Rhode Island’s unemployment rate has inched down to 8.7 percent in March, an improvement, but evidence that the state trails the region and most of the nation in economic activity.
The state Department of Labor and Training reports that new data shows the seasonally adjusted rate declined from 9 percent in February and is now at the lowest rate since September, 2008.
The number of Rhode Islanders who were working increased to 506,000 in March, a hike of 2,700 from February statistics.
Over the past year, total nonfarm employment in the state increased by 6,400 as job gains occurred in 10 economic sectors, including professional and business services, arts, entertainment and recreation, educational services, hotel and food services, manufacturing, retail trade, other services, transportation and utilities, wholesale trade and construction.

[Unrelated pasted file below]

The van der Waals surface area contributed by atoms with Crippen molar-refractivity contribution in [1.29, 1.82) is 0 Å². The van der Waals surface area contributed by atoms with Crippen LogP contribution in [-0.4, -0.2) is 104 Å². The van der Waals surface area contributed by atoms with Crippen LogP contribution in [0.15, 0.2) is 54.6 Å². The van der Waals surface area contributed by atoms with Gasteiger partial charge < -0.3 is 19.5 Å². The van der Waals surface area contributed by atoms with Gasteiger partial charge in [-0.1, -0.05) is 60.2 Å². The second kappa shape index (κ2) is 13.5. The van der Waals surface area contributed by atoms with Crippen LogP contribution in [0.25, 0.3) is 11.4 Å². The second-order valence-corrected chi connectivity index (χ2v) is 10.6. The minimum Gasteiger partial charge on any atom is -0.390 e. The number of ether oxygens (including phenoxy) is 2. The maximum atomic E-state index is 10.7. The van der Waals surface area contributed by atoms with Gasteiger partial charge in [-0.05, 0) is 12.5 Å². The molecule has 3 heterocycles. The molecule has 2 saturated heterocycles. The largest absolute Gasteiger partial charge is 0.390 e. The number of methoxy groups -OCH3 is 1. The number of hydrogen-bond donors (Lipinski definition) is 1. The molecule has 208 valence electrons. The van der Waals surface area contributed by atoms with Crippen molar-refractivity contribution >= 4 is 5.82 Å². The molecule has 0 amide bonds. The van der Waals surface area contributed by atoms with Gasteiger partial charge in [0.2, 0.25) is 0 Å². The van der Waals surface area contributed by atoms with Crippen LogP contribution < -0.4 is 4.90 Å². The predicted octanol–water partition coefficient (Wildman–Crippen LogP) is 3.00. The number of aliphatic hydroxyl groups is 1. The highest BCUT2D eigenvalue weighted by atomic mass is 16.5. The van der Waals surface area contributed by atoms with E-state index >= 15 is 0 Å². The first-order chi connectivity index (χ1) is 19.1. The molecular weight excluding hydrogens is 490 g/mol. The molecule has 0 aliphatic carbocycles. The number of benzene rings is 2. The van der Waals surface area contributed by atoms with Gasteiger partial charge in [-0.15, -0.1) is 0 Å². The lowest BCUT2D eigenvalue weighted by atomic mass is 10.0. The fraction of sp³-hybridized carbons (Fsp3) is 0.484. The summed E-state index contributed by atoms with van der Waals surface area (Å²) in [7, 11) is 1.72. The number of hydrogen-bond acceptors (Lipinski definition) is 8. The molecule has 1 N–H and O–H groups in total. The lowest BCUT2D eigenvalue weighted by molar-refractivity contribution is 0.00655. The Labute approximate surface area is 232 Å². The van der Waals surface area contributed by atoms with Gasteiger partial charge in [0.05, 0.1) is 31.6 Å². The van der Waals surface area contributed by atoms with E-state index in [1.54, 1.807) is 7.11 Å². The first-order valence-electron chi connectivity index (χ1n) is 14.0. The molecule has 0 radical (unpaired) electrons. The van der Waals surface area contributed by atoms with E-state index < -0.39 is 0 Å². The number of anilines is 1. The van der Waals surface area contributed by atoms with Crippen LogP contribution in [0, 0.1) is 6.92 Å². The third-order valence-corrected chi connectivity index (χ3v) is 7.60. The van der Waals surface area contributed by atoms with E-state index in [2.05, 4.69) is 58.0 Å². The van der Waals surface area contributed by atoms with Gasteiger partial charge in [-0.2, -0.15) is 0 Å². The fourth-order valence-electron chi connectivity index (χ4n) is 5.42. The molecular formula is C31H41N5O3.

There were job declines in Health Care and Social assistance, Information, government and financial activities.
As the election campaign season heats up, candidates of all stripes will continue to point to the unemployment rate an indicator of the economy’s strength. Last month’s unemployment rate in the U.S. was 6.7 percent and 6.3 percent in neighboring Massachusetts. Rhode Island still has the dubious distinction of having New England’s highest jobless rate.
On the flip side, while Democratic Gov. Lincoln Chafee is often pilloried in the media and among some in the business community for presiding over a sluggish recovery from the recession, it should be noted that the unemployment rate in December 2010, the month before he took office, was 11.5 percent.
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